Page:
Both of these methods drops into the Moist Cooking Method, it consists of the Dry cooking method and then Moist. So Stewing and Braising falls into the Moist method.

Soups are another Moist method of cooking, this is where bones with marrow are used, generally to make a great beef soup broth, beef bones are roasted in a very hot oven, to loosen the fats inside, the cook takes the bones, skims off the top fat, and adds a liquid, generally a broth of veggies or just plain water in a large stock pot and boils it and then simmers it for hours developing a rich brown beef flavored broth that can be used for soups. When adding beef cuts to soup, the tougher cuts need to be boiled separately or together with the soup broth to make it tender.

Cuts good for soup are the same as for the stews and braises, flanks (cut across the grain sliced thin), chucks, shanks, round.

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Now for the awesome cuts for grilling and roasting, the Dry Heat Method.

This is where the finer grades comes into play, you will need at least the Choice grades.

Rib Roasting tips: Do not purchase a cut called "Cross Rib Roast" it is just a bad dried up cut. By-pass this cut altogether.

STANDING RIB ROAST

This cut is the Prime Rib, where fat content is supreme.
Cooking this cut is easy, season it with herbs, some salt and pepper, and roast it in an oven at anywhere from 300 to 350 deg. f, and use the 18 minutes per pound method. Or use an instant read thermometer inserting it to the thickest part of the cut if it registered around 130 deg f, it should be good to go.


This is what a nice cut of Choice grade prime rib looks like when it is cooked to medium, notice the fat in the front, always find a cut with fat content when you plan to roast or grill.

Plan to use this cut and nothing else for a fine roast, do not confuse this with a pot roast that is considered a moist cooking method.

GRILLING

Grilling is considered a dry method of cooking, such as roasting, this cut the Tri Tip choose either a Prime or Choice grade, it is a well marbled product, from the bottom of the loin section it is fairly tender, its shape is triangular, and depending of the region where you live, you may find this cut or may not, sometimes you will find Tri Tips that are cut into strips, this makes for great marinaded Korean style grilled beef, do not over season or over cook them it is great medium to medium well.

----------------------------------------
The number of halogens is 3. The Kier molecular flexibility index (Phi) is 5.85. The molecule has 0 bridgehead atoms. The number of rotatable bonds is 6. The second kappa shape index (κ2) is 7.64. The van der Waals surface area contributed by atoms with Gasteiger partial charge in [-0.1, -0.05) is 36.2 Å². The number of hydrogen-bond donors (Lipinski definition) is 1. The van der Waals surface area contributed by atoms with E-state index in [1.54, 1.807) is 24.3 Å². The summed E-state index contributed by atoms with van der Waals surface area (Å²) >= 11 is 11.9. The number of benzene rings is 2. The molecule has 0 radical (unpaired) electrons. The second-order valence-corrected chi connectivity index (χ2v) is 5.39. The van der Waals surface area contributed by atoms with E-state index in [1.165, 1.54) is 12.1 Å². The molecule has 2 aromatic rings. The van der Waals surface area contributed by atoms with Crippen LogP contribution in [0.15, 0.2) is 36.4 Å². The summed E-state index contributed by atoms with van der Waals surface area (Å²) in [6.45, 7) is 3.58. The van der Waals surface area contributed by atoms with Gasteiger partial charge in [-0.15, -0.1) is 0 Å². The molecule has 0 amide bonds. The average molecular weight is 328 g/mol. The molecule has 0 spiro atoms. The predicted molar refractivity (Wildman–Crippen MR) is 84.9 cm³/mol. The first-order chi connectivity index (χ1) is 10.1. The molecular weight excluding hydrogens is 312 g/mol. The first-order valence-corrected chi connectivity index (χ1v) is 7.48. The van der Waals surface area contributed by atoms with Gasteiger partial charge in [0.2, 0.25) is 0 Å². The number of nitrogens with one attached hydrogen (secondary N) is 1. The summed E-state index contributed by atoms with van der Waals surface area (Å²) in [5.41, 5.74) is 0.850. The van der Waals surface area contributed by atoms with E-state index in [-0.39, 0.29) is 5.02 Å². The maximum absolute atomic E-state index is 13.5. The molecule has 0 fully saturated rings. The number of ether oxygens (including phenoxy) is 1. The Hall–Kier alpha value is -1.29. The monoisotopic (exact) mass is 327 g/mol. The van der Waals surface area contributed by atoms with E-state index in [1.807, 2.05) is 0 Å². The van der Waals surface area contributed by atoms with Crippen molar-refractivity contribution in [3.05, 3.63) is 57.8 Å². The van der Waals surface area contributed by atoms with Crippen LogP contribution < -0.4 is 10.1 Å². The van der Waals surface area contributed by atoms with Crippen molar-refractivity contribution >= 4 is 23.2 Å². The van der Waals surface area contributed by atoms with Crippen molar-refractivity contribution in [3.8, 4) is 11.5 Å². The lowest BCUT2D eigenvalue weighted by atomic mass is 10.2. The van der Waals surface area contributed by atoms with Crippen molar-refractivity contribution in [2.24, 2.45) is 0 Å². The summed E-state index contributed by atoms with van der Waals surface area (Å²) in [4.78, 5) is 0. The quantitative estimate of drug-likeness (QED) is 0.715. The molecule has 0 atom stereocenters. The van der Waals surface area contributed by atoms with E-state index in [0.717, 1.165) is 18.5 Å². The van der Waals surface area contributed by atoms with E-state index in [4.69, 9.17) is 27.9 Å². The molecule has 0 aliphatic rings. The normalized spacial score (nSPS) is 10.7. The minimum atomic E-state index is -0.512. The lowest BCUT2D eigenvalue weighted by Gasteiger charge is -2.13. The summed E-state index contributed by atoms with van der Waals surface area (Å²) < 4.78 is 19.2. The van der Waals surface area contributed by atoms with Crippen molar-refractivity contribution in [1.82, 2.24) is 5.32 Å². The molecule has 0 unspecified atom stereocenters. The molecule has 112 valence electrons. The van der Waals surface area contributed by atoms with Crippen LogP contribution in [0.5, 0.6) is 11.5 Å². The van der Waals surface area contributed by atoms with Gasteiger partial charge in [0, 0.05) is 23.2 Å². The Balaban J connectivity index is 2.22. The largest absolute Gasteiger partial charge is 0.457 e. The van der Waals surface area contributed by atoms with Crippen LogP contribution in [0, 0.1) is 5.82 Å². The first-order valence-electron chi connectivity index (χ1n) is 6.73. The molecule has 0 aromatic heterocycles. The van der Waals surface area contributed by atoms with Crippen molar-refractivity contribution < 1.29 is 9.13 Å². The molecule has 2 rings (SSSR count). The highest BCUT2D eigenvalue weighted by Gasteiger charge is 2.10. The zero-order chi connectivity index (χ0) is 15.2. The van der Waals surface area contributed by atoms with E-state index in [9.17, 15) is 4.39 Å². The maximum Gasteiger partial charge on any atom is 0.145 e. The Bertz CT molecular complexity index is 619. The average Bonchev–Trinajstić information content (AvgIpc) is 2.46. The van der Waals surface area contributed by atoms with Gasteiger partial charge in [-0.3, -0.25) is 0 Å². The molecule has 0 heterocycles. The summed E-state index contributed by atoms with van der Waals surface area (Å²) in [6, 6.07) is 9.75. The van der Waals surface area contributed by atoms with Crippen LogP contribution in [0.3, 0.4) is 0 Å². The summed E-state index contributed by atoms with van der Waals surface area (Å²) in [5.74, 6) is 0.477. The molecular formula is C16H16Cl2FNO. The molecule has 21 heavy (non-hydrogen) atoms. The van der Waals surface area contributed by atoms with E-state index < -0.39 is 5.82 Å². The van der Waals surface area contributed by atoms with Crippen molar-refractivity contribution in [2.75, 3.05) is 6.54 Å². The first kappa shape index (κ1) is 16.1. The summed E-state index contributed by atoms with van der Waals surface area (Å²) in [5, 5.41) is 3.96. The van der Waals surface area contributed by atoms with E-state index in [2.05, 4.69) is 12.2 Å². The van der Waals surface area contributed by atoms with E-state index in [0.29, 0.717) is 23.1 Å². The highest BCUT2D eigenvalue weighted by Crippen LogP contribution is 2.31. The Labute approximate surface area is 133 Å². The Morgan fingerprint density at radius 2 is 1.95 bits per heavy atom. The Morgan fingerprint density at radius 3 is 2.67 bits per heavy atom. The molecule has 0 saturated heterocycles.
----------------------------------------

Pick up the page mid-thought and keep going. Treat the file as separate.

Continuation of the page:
Look at this grilled Tri Tip, it was seared on a hot grill, but the inside is nice and pink, this is how it should look like when done grilling.


Another awesome cut to grill is the Top Sirloin, when purchasing this cut, look for at least a Choice grade, with good amounts of fat, see the top of the steak? That's what you want because the flavors are there. These are cut around 1 1/2 inches thick. When grilling top sirloin steaks this thick with this much fat, some chefs will hold the steaks with tongs, and sear the fat over high heat just to turn it to a char, then lay it down flat for about 4 minutes per side, again a cut like this you do not want to cook too much.

I hope this gives you the home cook some insight on what cuts to get and do it right the first time.

More suggestions:

Moist heat method, stews, braises, soups, you do not need Prime or Choice grades of beef, use Select, and purchase the tougher cuts, ask the meat guy what cuts he has for what you will be cooking, he or she will be helpful.

Dry heat method, roasting, grilling, pan searing, stir frying, use tender cuts with well marbled fat contents, such as rib sections of beef, again ask the meat guy what to get. And get at least the Choice grades of cuts.